W.A. Ranches officially transfers a 19,000-acre living laboratory and classroom to UCalgary

Scholars reflect on impact and future research opportunities created by gift from Anderson and Chisholm families

Today is the day. A momentous one. The University of Calgary now has the keys to the extensive cow-calf ranch generously gifted by J.C. (Jack) Anderson and his daughter Wynne Chisholm.

Called W.A. Ranches at the University of Calgary, the working cattle operation just west of Calgary will become a world-class teaching, learning and research facility.

“It’s a fantastic and transformative opportunity,” says Dr. Ed Pajor, PhD, Anderson-Chisholm Chair in Animal Care and Welfare and the inaugural director of the ranch in charge of academic and research programming. “How often does an institution get an opportunity to build something like this?”

Not often. The $44-million, 1,000-head cattle operation is the largest ranch donation gift (monetary) in North America and the largest gift of ranch acres to a university in Canada. 

Since the announcement in late September, Pajor has been consulting with faculty and community stakeholders to identify ways to use W.A. Ranches in both the near and longer-term future.

“I think the ranching community is really excited about the future of W. A. Ranches,” says Pajor, who is also a professor of animal behaviour and welfare at the University of Calgary Faculty of Veterinary Medicine (UCVM).

“They’re interested in the types of activities we’re going to be doing and how it’s going to impact them, how it’s going to help them. One goal for our activities is to carry out research to improve management practices for ranchers. And we want to develop academic programming for our DVM students so we graduate better veterinarians in the long run, with more hands-on experience in cow-calf and beef cattle care.”

The University of Calgary now has the keys to the extensive cow-calf ranch generously gifted by J.C. (Jack) Anderson and his daughter Wynne Chisholm.

J.C. (Jack) Anderson and his daughter Wynne Chisholm

Home on the range for vet med students

“There are a thousand mother cows out there, so there’s going to be cattle needing help,” says Dr. Rob McCorkell, associate dean, academic at UCVM. “Fourth-year students are at the stage in their education to be able to start doing diagnostic work and providing therapies under the supervision of faculty.

“And those cows are going to calve next spring, so that’s another opportunity for students. There’s always a lot of work around calving, and not necessarily just obstetrics. Young animals get into trouble. They get diseases and injuries.”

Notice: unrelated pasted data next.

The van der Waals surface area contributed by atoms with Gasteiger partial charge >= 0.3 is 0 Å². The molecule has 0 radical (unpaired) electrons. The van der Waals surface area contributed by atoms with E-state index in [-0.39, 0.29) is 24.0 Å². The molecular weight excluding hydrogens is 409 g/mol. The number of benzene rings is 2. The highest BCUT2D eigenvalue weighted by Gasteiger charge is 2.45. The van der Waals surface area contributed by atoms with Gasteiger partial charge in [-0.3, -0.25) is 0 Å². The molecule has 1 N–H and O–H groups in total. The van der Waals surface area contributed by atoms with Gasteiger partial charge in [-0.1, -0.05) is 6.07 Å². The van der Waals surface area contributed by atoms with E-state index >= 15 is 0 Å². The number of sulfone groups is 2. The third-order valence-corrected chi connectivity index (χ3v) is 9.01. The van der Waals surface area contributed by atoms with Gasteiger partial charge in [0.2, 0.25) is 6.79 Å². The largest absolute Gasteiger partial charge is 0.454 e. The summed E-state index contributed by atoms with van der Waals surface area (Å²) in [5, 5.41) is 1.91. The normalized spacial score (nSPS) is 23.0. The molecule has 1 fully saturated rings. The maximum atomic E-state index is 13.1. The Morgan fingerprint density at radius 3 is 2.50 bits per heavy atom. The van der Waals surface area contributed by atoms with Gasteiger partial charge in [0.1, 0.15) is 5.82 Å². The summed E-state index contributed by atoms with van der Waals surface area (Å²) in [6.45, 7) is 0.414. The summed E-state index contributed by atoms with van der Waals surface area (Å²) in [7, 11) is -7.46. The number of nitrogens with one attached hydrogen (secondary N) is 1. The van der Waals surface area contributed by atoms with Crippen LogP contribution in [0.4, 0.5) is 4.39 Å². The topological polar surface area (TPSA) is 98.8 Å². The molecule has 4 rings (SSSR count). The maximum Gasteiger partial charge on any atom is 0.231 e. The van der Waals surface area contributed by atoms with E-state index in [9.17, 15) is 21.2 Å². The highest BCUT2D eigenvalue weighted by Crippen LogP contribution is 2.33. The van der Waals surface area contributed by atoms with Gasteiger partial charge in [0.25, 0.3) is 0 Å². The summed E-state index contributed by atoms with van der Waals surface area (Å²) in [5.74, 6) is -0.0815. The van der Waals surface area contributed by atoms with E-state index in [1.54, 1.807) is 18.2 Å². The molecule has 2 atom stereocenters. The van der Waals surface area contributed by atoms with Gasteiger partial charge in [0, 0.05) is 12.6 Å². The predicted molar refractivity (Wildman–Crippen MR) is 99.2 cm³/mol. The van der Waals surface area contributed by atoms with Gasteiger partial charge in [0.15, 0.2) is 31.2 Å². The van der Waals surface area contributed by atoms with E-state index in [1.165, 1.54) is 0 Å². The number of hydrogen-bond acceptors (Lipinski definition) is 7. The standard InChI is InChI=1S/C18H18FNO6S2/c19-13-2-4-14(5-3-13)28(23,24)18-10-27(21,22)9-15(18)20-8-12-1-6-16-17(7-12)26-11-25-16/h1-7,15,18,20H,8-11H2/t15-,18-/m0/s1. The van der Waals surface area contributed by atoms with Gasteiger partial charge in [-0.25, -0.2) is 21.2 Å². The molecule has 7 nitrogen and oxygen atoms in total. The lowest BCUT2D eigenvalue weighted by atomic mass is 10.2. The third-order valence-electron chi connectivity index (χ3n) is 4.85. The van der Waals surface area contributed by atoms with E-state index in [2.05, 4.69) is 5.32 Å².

And then there are the research opportunities. Lots of them.

“Having a ranch is a game-changer,” says Dr. Hermann Schaetzl, associate dean, research at UCVM. “We now have an actual living laboratory. A ranch is an extremely complicated ecosystem and there are so many things we can study now in direct relationship to cattle, which we never could before on a real farm context: ecosystem, water and wildlife research, nutrition, microbiome, infectious diseases, and antimicrobial resistance. We can also better study things like alternatives to antibiotics. This puts our faculty, our university in an outstanding position with regard to research.”

Schaetzl says the real art lies in maintaining the normal operation of the ranch while putting its ecosystem under the microscope.

“If we start by taking half the cows for a vaccine study for instance, that actually destroys this living ecosystem,” Schaetzl says. “We really should observe it over time, and be very careful not to interfere too much.”  

Veterinary medicine and beyond

Owning W.A. Ranches also opens the door for university-wide collaborative research. “This is not a Faculty of Veterinary Medicine-only operation,” says Schaetzl. 

“There are opportunities for research with science, research with engineering. You could do GPS-based tracing studies, and you could study how the animals move, use their pasture, the effects on water, soil, the influence of climate change, and the policies around that. The list goes on.”

“And we want to provide outreach to the cattle community,” adds Pajor. “That includes local veterinarians as well as ranchers. We want to let them know there’ll be more programming coming directed at issues they’re interested in, and that really have an impact on their ranching practices.”  

The Anderson and Chisholm families’ unprecedented gift supports UCVM’s strategic plan to support and respond to the needs of Alberta’s agriculture community with clinical and diagnostic expertise, and research excellence — and to become a leader amongst research-intensive North American veterinary colleges.

Anderson and Chisholm’s gift is part of the university’s ongoing fundraising campaign, Energize: The Campaign for Eyes High, the University of Calgary’s most ambitious fundraising campaign in its history. Funds raised through the campaign will support student experiences, research outcomes and community connections. Together we are fuelling transformational change for the University of Calgary, our city, and beyond — inspiring discovery, creativity and innovation for generations to come. Formally launched in April 2016, the campaign is more than three quarters to its overall goal of $1.3 billion.